In Oneonta, schools will not open for in-person classes until Oct. 6, Superintendent Thomas Brindley announced last week. Instead, all learning will continue to take place remotely.
“We knew Cuomo would make some sort of decision, but because it’s been left to the districts, nothing has changed for us,” he said.
Similar to Cooperstown, Oneonta has reached out to families that do not have Internet access to figure out the best way to help them access online classes. “We’ve had approximately 40 families express some need for Wifi,” he said. “So we’re ordering mobile hot spots to give them.”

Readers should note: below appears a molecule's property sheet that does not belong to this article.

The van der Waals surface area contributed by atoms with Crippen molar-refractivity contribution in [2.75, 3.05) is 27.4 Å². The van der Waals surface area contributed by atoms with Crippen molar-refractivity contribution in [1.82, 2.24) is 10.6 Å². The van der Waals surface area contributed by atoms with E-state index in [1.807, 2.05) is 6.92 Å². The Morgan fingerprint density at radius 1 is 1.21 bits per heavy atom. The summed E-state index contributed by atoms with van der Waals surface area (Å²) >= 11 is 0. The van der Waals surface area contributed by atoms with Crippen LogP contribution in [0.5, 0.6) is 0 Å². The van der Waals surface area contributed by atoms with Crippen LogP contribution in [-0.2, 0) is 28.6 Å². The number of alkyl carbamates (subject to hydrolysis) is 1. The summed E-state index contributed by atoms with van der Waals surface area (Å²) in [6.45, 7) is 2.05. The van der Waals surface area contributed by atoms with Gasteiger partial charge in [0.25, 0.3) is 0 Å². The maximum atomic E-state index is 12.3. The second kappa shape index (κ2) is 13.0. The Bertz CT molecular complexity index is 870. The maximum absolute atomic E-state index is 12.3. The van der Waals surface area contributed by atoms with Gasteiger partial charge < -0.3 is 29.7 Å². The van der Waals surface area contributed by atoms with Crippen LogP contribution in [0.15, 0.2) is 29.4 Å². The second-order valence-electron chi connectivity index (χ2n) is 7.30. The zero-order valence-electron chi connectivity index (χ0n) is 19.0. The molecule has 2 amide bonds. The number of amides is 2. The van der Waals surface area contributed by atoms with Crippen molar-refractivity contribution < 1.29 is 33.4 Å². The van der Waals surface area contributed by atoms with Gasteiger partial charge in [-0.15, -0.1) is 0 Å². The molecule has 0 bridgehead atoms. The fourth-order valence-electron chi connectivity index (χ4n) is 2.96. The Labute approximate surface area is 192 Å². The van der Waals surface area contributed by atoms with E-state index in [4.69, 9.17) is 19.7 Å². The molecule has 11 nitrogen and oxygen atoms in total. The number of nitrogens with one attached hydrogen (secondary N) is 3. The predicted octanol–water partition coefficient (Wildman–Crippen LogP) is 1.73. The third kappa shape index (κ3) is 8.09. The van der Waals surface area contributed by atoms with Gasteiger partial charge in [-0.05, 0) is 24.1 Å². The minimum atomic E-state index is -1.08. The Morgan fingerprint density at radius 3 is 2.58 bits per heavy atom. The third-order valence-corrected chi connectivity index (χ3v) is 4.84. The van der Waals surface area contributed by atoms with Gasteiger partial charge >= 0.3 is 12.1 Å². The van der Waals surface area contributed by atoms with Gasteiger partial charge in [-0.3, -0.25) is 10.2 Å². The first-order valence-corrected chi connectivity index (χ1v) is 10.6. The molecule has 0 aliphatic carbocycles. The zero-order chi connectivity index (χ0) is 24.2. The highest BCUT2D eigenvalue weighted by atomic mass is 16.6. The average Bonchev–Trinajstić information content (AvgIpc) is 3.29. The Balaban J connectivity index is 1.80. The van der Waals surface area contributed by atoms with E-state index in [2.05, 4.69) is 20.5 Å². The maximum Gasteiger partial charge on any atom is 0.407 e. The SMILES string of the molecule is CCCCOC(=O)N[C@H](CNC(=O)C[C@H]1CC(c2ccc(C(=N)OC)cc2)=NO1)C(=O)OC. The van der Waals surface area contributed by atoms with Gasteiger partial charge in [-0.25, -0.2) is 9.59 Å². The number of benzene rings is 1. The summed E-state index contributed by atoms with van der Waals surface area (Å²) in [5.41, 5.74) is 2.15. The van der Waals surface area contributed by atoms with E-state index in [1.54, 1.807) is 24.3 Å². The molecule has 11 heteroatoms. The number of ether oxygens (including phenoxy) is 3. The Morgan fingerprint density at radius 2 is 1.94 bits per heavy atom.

The school will also continue to distribute free meals the same way they did in the spring.
“Ultimately, we will come back to the building,” he said. “We want to create as normal a schedule as we can so we can return as seamlessly as possible.”
ALBANY – All of New York State’s 10 regions – Otsego County’s Mohawk Valley region included – have low enough infection rates to reopen this fall, but how to do so will be up to local schools, as reflected in plans developed locally, Governor Cuomo announced in a conference call this morning.
“Based on our infection rate,” Cuomo said, “New York State is in the best possible situation right now. If anybody can open schools, we can open schools. We do masks, we do social distancing, we’ve kept that infection rate down, and we can bring the same level of intelligence to the school reopening that we brought to the economic reopening.”
The districts must follow state Department of Health guidelines, detailed here.